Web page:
OTTAWA — Federal officials say there’ll be no problem adding Manitoba to the growing list of provinces where Ottawa will have to apply a carbon tax — but they’re still not ready to say exactly how the revenues raised by the tax will be given back to people in those provinces.
“We’re still completely on track to implement in regions where it is required by Jan. 1,” said an official in Environment Minister Catherine McKenna’s office.
Manitoba did a sudden about-face Wednesday on its plan to start charging a $25 per tonne carbon tax this fall. Premier Brian Pallister said he was backing off because he could not get Ottawa to promise it wouldn’t force Manitoba to raise that price to $30 in 2020, $40 in 2021 and then to $50 in 2022.
McKenna said she’s “perplexed” by Pallister’s move, since Ottawa is still in the middle of reviewing Manitoba’s plan to determine whether it meets the federal standard.
Under the Greenhouse Gas Pollution Pricing Act, provinces that don’t have at least a $20-per-tonne price on carbon emissions by Jan. 1 will have such a price applied by Ottawa. All revenues from it are to be returned to people of the province where the money is collected but the details about how that rebate system will work have yet to be announced.
To avoid having the federal price imposed on them, all provinces had to submit their carbon pricing plans by Sept. 1 and McKenna told The Canadian Press recently that reviews of all those plans were ongoing. Speaking a few days before Manitoba’s pull-back, she said only Saskatchewan and Ontario were clearly lacking.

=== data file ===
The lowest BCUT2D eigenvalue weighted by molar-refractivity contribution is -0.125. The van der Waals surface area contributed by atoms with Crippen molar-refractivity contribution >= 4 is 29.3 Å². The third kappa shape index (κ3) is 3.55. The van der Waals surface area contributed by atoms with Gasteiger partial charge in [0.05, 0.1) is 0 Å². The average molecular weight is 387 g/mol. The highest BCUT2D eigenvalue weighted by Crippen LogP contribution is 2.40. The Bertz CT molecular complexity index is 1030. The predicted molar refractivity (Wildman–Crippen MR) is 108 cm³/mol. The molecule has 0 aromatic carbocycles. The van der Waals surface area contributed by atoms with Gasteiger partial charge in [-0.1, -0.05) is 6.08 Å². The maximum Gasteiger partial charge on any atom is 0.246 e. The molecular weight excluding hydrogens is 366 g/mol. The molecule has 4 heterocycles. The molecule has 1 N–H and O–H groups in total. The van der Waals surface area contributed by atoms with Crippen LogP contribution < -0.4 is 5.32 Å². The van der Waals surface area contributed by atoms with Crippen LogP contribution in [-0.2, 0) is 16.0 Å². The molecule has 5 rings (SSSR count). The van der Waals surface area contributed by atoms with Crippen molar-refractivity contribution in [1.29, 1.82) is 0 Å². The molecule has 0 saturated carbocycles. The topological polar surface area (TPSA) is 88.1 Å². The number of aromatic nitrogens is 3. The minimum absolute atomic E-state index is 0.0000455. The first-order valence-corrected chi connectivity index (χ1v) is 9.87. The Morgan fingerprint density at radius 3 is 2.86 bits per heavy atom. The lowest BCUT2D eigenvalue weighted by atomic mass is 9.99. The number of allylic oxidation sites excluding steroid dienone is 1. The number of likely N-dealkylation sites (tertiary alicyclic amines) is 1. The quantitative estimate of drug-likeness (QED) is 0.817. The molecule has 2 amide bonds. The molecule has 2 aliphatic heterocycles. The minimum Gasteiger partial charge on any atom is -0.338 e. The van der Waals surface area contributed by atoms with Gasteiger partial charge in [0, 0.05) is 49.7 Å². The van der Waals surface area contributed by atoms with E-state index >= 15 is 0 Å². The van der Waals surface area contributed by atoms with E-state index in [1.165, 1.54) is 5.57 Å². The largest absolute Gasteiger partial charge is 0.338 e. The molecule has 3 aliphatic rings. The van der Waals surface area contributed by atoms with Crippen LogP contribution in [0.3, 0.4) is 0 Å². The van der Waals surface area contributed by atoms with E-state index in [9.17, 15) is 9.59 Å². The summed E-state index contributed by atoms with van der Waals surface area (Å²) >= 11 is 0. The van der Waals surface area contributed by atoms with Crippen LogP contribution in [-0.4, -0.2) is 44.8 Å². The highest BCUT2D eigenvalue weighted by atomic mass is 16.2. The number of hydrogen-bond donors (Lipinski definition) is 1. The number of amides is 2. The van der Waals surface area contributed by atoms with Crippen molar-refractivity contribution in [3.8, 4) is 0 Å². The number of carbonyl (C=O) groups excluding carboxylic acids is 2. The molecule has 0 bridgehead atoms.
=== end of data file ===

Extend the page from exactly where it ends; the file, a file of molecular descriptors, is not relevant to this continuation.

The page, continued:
Saskatchewan’s government has rejected a carbon price from Day 1 and is planning to sue Ottawa over it. Ontario’s new Conservative government under Doug Ford cancelled that province’s cap and trade system almost before the ink on its swearing-in papers was dry.
Manitoba is now on that list, and it seems likely both New Brunswick and Prince Edward Island will be found lacking because their plans are to largely use existing programs rather than introduce new taxes.
Newfoundland hasn’t made public its plan. Nova Scotia has a cap-and-trade regime on its big industrial emitters and it’s not clear yet if that will meet Ottawa’s requirement for a broad-based carbon price.
Alberta will be fine for Jan. 1 but Premier Rachel Notley is no longer committing to raising her province’s carbon price in line with federal requirements because she is irritated that the Trans Mountain pipeline expansion is in limbo. Regardless, if Notley loses the Alberta election next year to United Conservative Party under Jason Kenney, he intends to kill the carbon tax in that province entirely.
A federal official speaking on background said the government needs to have all the reviews done and the plans in place by early December, if a Jan. 1 implementation date is to be met. She said an announcement on how carbon price rebates will work is likely come at the same time Ottawa announces which provinces have not met the federal standard.
McKenna reiterated that she would prefer provinces to have their own plans, but “if they don’t there will be a price on pollution across the country.”
When Ottawa first said it intended to force a national price on pollution, in the fall of 2016, it was at a time when the majority of governments across Canada were Liberal or carbon-tax friendly. While several of the Atlantic provinces were lukewarm at best to the idea of a carbon price, they still signed onto the Pan Canadian Framework on Clean Growth and Climate Change.
One of McKenna’s favourite talking points was to say “80 per cent of Canadians live in a province with a price on pollution.”
She can no longer say that.
With several provinces backing away from carbon pricing the federal Conservatives are demanding the Liberals rethink their strategy.
“The Liberal carbon tax plan is clearly in shambles,” Alberta MP Mike Lake said during question period Thursday.
Mia Rabson, The Canadian Press